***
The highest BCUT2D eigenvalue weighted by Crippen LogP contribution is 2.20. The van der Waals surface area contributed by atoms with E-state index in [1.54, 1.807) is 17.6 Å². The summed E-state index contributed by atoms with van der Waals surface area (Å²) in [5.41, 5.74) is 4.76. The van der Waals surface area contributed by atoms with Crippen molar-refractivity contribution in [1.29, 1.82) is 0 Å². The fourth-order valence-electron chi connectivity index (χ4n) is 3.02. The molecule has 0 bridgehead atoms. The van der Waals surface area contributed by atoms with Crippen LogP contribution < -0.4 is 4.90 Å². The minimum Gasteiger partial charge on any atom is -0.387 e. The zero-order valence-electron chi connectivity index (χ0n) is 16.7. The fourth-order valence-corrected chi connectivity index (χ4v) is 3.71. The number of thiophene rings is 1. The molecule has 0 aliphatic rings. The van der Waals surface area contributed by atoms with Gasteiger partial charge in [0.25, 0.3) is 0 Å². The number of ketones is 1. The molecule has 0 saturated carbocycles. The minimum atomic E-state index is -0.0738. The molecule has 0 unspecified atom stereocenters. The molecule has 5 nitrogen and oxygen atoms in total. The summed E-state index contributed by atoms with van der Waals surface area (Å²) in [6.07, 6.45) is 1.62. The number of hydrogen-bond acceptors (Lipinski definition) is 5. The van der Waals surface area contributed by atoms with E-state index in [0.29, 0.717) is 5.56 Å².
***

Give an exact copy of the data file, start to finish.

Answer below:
The highest BCUT2D eigenvalue weighted by Crippen LogP contribution is 2.20. The van der Waals surface area contributed by atoms with E-state index in [1.54, 1.807) is 17.6 Å². The summed E-state index contributed by atoms with van der Waals surface area (Å²) in [5.41, 5.74) is 4.76. The van der Waals surface area contributed by atoms with Crippen molar-refractivity contribution in [1.29, 1.82) is 0 Å². The fourth-order valence-electron chi connectivity index (χ4n) is 3.02. The molecule has 0 bridgehead atoms. The van der Waals surface area contributed by atoms with Crippen LogP contribution < -0.4 is 4.90 Å². The minimum Gasteiger partial charge on any atom is -0.387 e. The zero-order valence-electron chi connectivity index (χ0n) is 16.7. The fourth-order valence-corrected chi connectivity index (χ4v) is 3.71. The number of thiophene rings is 1. The molecule has 0 aliphatic rings. The van der Waals surface area contributed by atoms with Gasteiger partial charge in [0.25, 0.3) is 0 Å². The number of ketones is 1. The molecule has 0 saturated carbocycles. The minimum atomic E-state index is -0.0738. The molecule has 0 unspecified atom stereocenters. The molecule has 5 nitrogen and oxygen atoms in total. The summed E-state index contributed by atoms with van der Waals surface area (Å²) in [6.07, 6.45) is 1.62. The number of hydrogen-bond acceptors (Lipinski definition) is 5. The van der Waals surface area contributed by atoms with E-state index in [0.29, 0.717) is 5.56 Å².